The Diva and Plato

Assignment Three
Part One: How does the newspaper review help us to understand Callas’s reputation as a diva?
The newspaper review helps us to understand Maria Callas’s reputation as a diva in many ways. It starts by using a well-known rumour about Callas being an actress but not much of a singer. Then the writer of the review blows it off as a fly away comment. The author tells us that although Callas’s performance of Lucia was vocally flawed it was still a very good quality performance. One that was ‘incomparable in our time’¹. This is the first entry from the review which upholds Callas’s reputation as a diva. A Diva, as described in the study material is ‘The stereotypical diva in the classical music world is someone of supreme talent, with great vocal facility and an ability to convey the emotional nuances of the music to her audience.’².   The first paragraph of this review tells of how even though Callas’s vocals may not have been quite up to scratch the way that she delivers them is of top quality. This tells us that her ability to connect to the audience on a more emotional level is really good and is part of her supreme talent, which in turn labels her as a diva.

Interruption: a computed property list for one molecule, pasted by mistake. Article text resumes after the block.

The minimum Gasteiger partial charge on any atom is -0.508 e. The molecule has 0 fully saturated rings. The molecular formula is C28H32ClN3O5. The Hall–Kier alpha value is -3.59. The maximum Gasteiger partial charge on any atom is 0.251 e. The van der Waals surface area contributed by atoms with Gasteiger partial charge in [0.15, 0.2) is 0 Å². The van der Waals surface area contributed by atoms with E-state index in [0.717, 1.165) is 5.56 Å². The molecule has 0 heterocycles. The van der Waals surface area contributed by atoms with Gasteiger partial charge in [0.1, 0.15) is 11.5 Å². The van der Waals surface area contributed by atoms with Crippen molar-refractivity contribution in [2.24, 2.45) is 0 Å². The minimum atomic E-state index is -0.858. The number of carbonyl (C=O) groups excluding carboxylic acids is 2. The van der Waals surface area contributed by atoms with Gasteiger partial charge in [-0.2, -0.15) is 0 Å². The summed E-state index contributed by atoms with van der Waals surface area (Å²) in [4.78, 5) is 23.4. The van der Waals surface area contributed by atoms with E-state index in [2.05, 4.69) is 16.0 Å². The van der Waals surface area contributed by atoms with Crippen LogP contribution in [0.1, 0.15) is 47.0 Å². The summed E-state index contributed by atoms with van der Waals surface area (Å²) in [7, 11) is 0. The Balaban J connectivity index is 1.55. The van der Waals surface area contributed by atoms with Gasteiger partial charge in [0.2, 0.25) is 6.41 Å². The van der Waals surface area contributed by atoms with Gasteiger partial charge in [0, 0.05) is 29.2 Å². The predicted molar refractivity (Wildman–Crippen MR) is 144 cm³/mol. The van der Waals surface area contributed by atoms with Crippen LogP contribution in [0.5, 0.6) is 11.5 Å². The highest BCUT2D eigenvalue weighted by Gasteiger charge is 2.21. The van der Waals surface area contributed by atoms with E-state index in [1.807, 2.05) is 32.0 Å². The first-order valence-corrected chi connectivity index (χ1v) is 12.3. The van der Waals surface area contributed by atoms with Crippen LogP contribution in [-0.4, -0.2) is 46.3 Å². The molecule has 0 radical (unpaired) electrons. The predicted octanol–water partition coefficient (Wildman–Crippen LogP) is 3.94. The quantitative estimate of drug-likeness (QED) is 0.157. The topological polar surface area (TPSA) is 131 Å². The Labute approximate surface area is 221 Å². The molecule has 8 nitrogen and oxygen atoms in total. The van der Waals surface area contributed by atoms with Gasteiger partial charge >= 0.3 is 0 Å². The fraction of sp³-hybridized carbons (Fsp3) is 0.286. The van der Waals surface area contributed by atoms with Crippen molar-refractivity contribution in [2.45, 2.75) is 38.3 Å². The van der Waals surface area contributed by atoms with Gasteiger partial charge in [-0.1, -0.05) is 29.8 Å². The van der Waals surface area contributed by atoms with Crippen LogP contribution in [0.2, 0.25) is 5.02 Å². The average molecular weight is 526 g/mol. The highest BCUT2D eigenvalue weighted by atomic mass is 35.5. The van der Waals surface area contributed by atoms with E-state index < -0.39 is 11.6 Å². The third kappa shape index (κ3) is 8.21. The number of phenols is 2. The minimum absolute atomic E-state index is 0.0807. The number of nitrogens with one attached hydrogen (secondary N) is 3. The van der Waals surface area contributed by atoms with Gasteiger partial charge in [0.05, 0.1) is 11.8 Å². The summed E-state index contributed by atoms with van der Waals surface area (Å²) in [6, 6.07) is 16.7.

In the second paragraph of the review, its author says ‘last night a ‘mad scene’ marvellously sung ended in anti-climax because she amputated the climatic note before it could utterly betray her.’³. This statement, when put in line with reading 6.4 from the study material( Book 1, Reputations, Chapter 6) mirrors somewhat the events of Callas’s life. It mirrors how her international career was short lived by her not appearing regularly on stage to spend time with her new found love. Later in her life this love turns sour as he leaves her for another woman shortly after she retires from opera. This leads her to become something of a recluse and she dies alone. The way that the writer of the review conveys Callas’s performance of this scene reflects her private life, as both the scene and her...